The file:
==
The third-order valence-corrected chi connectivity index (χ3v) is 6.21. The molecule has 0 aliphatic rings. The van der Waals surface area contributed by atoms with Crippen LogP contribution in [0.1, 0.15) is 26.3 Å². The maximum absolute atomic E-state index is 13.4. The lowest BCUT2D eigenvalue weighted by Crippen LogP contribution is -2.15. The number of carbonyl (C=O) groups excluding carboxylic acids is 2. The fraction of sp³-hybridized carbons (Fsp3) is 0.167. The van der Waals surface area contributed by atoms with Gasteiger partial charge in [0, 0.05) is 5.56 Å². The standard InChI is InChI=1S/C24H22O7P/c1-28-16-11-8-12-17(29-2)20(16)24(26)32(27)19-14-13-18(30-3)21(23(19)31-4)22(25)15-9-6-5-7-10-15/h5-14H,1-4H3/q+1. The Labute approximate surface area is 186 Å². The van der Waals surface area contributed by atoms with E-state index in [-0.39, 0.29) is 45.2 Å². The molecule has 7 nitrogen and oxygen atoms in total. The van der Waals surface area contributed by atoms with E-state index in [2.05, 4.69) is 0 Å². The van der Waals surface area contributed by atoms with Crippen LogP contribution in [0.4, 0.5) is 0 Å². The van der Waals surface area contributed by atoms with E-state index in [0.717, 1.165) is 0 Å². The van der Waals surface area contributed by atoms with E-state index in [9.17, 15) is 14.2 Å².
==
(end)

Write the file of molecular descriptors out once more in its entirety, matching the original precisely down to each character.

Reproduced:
The third-order valence-corrected chi connectivity index (χ3v) is 6.21. The molecule has 0 aliphatic rings. The van der Waals surface area contributed by atoms with Crippen LogP contribution in [0.1, 0.15) is 26.3 Å². The maximum absolute atomic E-state index is 13.4. The lowest BCUT2D eigenvalue weighted by Crippen LogP contribution is -2.15. The number of carbonyl (C=O) groups excluding carboxylic acids is 2. The fraction of sp³-hybridized carbons (Fsp3) is 0.167. The van der Waals surface area contributed by atoms with Gasteiger partial charge in [0, 0.05) is 5.56 Å². The standard InChI is InChI=1S/C24H22O7P/c1-28-16-11-8-12-17(29-2)20(16)24(26)32(27)19-14-13-18(30-3)21(23(19)31-4)22(25)15-9-6-5-7-10-15/h5-14H,1-4H3/q+1. The Labute approximate surface area is 186 Å². The van der Waals surface area contributed by atoms with E-state index in [-0.39, 0.29) is 45.2 Å². The molecule has 7 nitrogen and oxygen atoms in total. The van der Waals surface area contributed by atoms with E-state index in [2.05, 4.69) is 0 Å². The van der Waals surface area contributed by atoms with Crippen LogP contribution in [0.4, 0.5) is 0 Å². The van der Waals surface area contributed by atoms with E-state index in [0.717, 1.165) is 0 Å². The van der Waals surface area contributed by atoms with E-state index in [9.17, 15) is 14.2 Å².